MUCOOL Meeting Minutes
28 January, 2000
Scribe: Jocelyn Monroe
1) BNL Design Study Update; R. Fernow
-simulations of 2m Liquid Hydrogen cell surrounded by 2
90cm solenoids of opposite polarity show that angular momentum is
cancelled with 0.1T, 1.2T, 2T magitude B fields, correspoding to 0.5, 1.0,
1.5 Larmor wavelengths respectively (in 2m LH). For this study the
initial beam is monocromatic at 121 MeV, with initial transverse emittance
of 1500 mm-mr.
-to study cooling behavior of this configuration, the magnitude of
the B field was fixed at 2T. With an initial transverse emittance of 2860
mm-mr, (increase over previous study due to introduction of sigma pt = 30
mr) simulation results show final transverse emittance of 2760 mm-mr.
With initial sigma pt of 45mr, initial transverse emittance is 4190 mm-mr,
final transverse emittance is 3510 mm-mr.
-questions were raised as to where to put detectors in this
configuration, and what beam parameters to measure. Suggestions included
using a pencil beam to study the behavior of a small piece of the larger
initial phase space. The question of statistical error was raised with
respect to this suggestion.
2) More Updates; Dan/Don/Gail
-Dan is putting Eun-San Kim's (LBL) DFoFo channel into DPGeant
-Gail is looking at Dan's initial beam and considering measurement
tolerances.
-Don wants to know what the criteria for setting measurement
tolerances of drift chambers (discussed last week) are: are 0.5 MeV/c and
1mr acceptable momentum and angular resolutions?
3) Design Ideas: Kirk McDonald
-Kirk proposes to demonstrate ionization cooling in a prototype
cooling cell with 0.5m Liquid Hydrogen absorber + cryogenics, solenoid +
power supply, TPC detectors, and threshhold Cerenkov counters, for an
initial beam of large emittance, i.e. 10,000 mm-r produced by uranium
diffuser plates of thickness 1-2 radiation lengths. The goal is to
demonstrate 10% transverse cooling of the initial beam, with 1% accuracy.
The question of how to measure longitudinal emittance growth is not
adressed in the proposal.
-Kirk reported that the LASS magnet is available for purchase,
but not on-site use, from LANL.
-Alvin noted that the calculation of beta* is missing a factor of
2. The following numbers in the proposal are ok if the B field is
doubled.
4) Scattering Considerations; Alvin Tollestrop
-Alvin discussed what we need to know about cooling, and how to
measure it.
Heating:
What we need to understand is how multiple scattering and
straggling heat the beam in absorbers, and how to model this, with
emphasis on understanding second moments of the scattering and straggling
distributions, due to the large beam size and small transverse momentum
acceptance in all existing cooling channel designs. The Single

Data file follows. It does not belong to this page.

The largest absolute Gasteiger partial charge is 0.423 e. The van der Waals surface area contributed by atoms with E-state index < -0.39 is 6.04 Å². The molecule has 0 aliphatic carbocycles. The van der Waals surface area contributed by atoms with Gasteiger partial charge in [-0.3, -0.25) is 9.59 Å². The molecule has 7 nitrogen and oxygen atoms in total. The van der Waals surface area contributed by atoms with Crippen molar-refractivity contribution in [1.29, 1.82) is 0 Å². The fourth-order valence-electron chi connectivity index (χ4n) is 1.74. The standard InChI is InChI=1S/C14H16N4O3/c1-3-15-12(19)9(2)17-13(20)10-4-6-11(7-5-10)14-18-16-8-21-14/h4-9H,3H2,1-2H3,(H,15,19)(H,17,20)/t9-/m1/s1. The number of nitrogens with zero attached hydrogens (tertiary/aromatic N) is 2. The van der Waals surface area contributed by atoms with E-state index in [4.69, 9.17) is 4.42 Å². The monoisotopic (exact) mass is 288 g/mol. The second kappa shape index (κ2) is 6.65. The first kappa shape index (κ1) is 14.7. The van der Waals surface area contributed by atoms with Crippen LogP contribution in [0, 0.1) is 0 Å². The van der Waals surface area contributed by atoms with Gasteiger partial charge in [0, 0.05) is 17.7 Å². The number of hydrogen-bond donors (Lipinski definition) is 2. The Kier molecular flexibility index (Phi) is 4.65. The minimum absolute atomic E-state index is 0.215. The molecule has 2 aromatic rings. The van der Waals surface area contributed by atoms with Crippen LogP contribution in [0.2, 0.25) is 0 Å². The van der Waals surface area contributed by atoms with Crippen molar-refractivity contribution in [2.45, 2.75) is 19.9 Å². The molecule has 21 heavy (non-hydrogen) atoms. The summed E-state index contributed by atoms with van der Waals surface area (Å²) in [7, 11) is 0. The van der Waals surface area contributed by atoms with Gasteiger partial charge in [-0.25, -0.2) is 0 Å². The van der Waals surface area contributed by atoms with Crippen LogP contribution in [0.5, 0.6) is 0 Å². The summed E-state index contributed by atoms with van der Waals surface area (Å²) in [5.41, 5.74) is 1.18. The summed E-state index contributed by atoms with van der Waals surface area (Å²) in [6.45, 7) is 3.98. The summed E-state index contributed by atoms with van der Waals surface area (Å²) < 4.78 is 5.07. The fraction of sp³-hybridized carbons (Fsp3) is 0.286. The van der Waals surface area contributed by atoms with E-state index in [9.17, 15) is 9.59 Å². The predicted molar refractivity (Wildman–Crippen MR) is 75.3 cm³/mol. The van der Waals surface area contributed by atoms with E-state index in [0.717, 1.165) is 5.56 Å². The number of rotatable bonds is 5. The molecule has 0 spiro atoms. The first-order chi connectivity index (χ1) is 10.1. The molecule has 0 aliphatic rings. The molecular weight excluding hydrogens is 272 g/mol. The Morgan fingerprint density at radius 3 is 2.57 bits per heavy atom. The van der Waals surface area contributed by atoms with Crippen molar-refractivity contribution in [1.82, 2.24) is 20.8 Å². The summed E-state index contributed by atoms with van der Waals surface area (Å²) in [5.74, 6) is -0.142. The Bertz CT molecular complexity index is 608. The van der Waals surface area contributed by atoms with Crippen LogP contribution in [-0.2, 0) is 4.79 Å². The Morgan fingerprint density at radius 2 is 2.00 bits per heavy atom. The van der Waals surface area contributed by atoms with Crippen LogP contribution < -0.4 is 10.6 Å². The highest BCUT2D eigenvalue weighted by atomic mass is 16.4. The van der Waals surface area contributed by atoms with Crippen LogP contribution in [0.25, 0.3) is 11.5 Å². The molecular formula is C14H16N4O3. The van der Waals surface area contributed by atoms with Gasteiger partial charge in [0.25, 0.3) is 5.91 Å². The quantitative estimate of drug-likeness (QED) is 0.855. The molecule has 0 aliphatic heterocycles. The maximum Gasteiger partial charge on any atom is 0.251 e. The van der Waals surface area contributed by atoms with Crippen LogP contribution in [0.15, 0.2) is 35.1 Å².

(Rutherford) scattering tail may contribute significantly to particle loss
in cooling channels. Alvin showed that 3-5 out of 1000 particles end up
in this tail after 30cm LH. For perspective, the last published cooling
channel, the DFoFo from LBL, contains something like 40m of absorber.
Straggling has not yet been studied in detail.
Measurement:
Measuring beam heating is more difficult in a solenoid field with
a low energy beam. Beam dynamics are more complicated due to transverse
coupling in solenoidal fields; resulting correlations make precision
measurements of small angles difficult. Without a magnetic field, the
second moment of the multiple scattering distribution is essentially
independent of momentum (it depends on the inverse square of beta),
therefore precision measurements of small angles are easier because they
can be done at energies higher than 200MeV (cooling channel energies).
A constraint on the beam momentum for this measurement comes from the
need to study the contribution of electron-muon scattering to the plural
scattering tail. This process is kinematically limited by the maximum
angle at which an electron can scatter a muon, 5 mr, which sets an upper
limit on the appropriate momentum transfer for studying the electron
contribution.
-A discussion followed on the question of what one needs to test,
simply, to understand optimal configuration (ie. placement of detectors),
beam behavior in, and performance of cooling channels.
Points raised:
1) scattering. Alvin wants to do a precise scattering experiment,
without the complication of the rest of the cooling channel apparatus.
2) engineering tolerances. For this one does need the full monty.
3) beam correlations. How and where to measure them, what is the
appropriate detector technology.
4)long channel. Problems associated with long channels include
misalignment, RF phasing, beam correction and monitoring.
-Steve Geer would like to construct a list of possible problems and
minimal experiments to study these issues. Questions to consider:
-is the basic physics right, and do we need to demonstrate this.
with simulations? with hardware tests?
-what kind of beam do you need to study the basic physics? single
particle or bunched beam?
5) Bunch Experiments; Jim Norem (ANL)
-The concern is that if we propose too modest an experiment, we
won't get funding for anything else (further stages of R&D) for a very
long time. For this reason Jim proposes a high power experiment. The
argument is that to check simulations and test cooling you need the real
beam to adress the question of whether hardware components will work like
the simulations.
What we need:
-momentum analysis, bunching and solenoidal confinement, time
measurements of 1-2 ns, SEM's and/or scintillators for diagnostics, large
i.e. 3x10^12 total protons at 8 GeV.
Proposal:
-3 stages: 1) 1st step, whatever that is
2) cheap setup
3) full test